As fashions changed so rapidly in the 1960s and early 1970s the members of the Stones were seen as leaders of men’s fashions and there are more than 70 outfits on display. They range from everyday fashion through to the flamboyant stage outfits so beloved of Jagger. From the houndstooth jackets which they reluctantly wore for their first TV appearance, through to brightly coloured psychedelics of the late 60s and on to the jumpsuits of the 70s and flowing scarfs of the 80s, many of them are there.
Yet another highlight is the walk-through recreation of the backstage area of a modern-day Stones show. Each band member has a big semi-darkened space to himself with guitar racks, amplifiers, a clothing area and in Jagger’s case, a make-up table. What is remarkable is that the area set aside for the band to prepare for modern shows is almost as big as some of the earliest venues they performed in.
At the final stage of the exhibition visitors can don 3-D glasses and take in a Martin Scorsese-directed concert sequence, a nice way to pull together many of the elements just experienced.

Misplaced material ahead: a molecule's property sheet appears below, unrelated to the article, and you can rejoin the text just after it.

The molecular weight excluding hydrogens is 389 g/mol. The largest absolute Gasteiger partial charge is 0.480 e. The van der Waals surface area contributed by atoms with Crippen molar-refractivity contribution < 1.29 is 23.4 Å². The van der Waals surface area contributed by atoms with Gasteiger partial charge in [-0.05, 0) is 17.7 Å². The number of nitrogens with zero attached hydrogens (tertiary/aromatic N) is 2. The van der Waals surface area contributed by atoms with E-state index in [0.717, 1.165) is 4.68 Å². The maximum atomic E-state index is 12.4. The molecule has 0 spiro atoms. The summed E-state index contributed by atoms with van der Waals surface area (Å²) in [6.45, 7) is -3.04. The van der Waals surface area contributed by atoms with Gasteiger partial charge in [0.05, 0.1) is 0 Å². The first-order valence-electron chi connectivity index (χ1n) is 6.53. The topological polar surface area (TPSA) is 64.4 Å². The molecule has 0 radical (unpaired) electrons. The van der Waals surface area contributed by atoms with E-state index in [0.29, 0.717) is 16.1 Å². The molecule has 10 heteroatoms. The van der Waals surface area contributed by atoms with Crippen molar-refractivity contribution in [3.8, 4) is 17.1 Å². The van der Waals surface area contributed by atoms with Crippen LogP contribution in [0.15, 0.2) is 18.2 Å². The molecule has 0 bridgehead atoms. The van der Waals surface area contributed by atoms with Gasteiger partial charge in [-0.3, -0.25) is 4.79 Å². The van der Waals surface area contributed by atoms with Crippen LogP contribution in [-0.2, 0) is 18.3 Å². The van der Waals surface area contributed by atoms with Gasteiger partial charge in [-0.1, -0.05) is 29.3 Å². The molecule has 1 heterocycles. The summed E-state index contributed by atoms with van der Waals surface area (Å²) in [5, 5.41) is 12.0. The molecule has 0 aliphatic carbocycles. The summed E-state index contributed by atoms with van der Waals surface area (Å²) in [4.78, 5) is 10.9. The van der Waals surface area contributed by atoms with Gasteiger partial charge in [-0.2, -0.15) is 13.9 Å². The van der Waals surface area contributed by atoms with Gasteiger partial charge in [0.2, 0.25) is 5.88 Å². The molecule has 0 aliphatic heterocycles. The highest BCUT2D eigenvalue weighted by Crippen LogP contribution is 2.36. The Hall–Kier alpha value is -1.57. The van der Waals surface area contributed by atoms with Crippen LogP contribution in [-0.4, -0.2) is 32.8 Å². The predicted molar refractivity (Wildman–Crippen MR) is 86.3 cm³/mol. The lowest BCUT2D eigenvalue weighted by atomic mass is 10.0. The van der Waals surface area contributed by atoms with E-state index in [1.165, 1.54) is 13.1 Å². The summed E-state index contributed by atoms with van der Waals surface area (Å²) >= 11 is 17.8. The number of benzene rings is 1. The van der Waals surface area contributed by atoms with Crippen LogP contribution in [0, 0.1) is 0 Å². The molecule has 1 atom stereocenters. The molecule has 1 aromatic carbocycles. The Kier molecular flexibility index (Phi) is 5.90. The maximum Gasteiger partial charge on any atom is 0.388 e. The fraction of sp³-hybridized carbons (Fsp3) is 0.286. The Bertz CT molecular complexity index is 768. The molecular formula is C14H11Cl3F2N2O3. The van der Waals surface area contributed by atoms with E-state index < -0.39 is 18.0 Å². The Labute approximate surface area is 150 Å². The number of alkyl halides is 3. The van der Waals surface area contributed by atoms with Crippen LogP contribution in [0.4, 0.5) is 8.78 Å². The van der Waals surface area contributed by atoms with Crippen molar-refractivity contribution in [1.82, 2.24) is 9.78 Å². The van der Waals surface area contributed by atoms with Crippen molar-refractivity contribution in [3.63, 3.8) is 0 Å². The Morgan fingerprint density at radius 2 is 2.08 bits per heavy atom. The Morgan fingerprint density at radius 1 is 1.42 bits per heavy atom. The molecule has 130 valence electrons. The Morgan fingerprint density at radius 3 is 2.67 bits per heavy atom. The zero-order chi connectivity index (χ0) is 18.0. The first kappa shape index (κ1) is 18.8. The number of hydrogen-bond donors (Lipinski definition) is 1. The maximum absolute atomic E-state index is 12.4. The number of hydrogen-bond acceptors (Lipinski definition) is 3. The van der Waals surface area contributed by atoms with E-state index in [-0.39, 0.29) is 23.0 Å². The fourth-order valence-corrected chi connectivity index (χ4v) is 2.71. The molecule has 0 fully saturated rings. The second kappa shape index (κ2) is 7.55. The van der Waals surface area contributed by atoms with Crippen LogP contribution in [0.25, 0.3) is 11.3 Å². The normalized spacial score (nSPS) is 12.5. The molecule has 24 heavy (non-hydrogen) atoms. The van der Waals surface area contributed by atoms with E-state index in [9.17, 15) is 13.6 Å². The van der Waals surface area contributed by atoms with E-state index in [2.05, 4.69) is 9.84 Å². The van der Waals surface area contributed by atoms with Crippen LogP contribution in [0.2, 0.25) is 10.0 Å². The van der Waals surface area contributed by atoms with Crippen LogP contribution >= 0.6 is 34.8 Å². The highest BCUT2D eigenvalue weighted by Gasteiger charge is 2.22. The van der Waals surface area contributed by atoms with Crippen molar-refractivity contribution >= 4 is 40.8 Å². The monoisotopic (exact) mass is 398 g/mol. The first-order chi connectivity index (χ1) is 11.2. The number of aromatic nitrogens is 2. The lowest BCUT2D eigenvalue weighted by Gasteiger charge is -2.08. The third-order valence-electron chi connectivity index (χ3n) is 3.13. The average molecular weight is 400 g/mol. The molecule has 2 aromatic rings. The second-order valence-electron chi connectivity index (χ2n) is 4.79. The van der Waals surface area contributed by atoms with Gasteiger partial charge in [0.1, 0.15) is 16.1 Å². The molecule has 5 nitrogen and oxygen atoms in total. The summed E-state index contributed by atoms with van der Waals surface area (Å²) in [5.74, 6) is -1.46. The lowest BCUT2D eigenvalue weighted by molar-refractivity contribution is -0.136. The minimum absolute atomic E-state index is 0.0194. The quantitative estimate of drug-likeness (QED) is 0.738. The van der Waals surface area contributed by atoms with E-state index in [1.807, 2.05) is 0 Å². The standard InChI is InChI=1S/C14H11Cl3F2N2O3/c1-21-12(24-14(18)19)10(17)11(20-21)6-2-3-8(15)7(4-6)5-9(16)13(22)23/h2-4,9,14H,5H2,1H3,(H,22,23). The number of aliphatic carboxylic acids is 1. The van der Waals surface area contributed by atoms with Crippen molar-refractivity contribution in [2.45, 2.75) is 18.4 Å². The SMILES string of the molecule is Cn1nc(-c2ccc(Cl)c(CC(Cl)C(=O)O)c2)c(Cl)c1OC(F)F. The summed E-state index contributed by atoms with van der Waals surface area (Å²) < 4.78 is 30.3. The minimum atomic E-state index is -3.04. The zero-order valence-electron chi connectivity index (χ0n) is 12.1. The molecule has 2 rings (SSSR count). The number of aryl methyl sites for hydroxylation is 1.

With many original documents, album artworks, stage designs, posters and the like, this exhibition provides a unique insight into a band who started out as a bunch of scruffy hopefuls more than 55 years ago and who are now a major industry employing dozens of staff (hundreds when on tour) and who fly around the world in their own jet aircraft.
As rock historian Glenn A. Baker noted at the preview “It’s the sort of show that you put aside a couple of hours to see and then wander out six hours later”.
- Exhibitionism is in Hall 7 of the Sydney International Convention Centre and closes on February 3.
You may also like
Arts, Music & Culture: Culture and crocs snapped up
ANNELIES GARTNER jumps at the opportunity to immerse herself in the Top End’s indigenous art and, along the way, spots a few saltwater dwellers.
Travel Story: Peaks of perfection on stunning alpine ways
New Zealand is a country of giants so it only makes sense to see it from a height. Here are EBONY SWETMAN’S three favourite spots to take in Middle Earth among the clouds.
Travel Story: Giant plan to heat up tourism
Aussies' love of big kitsch has a commercial edge, writes MOGENS JOHANSEN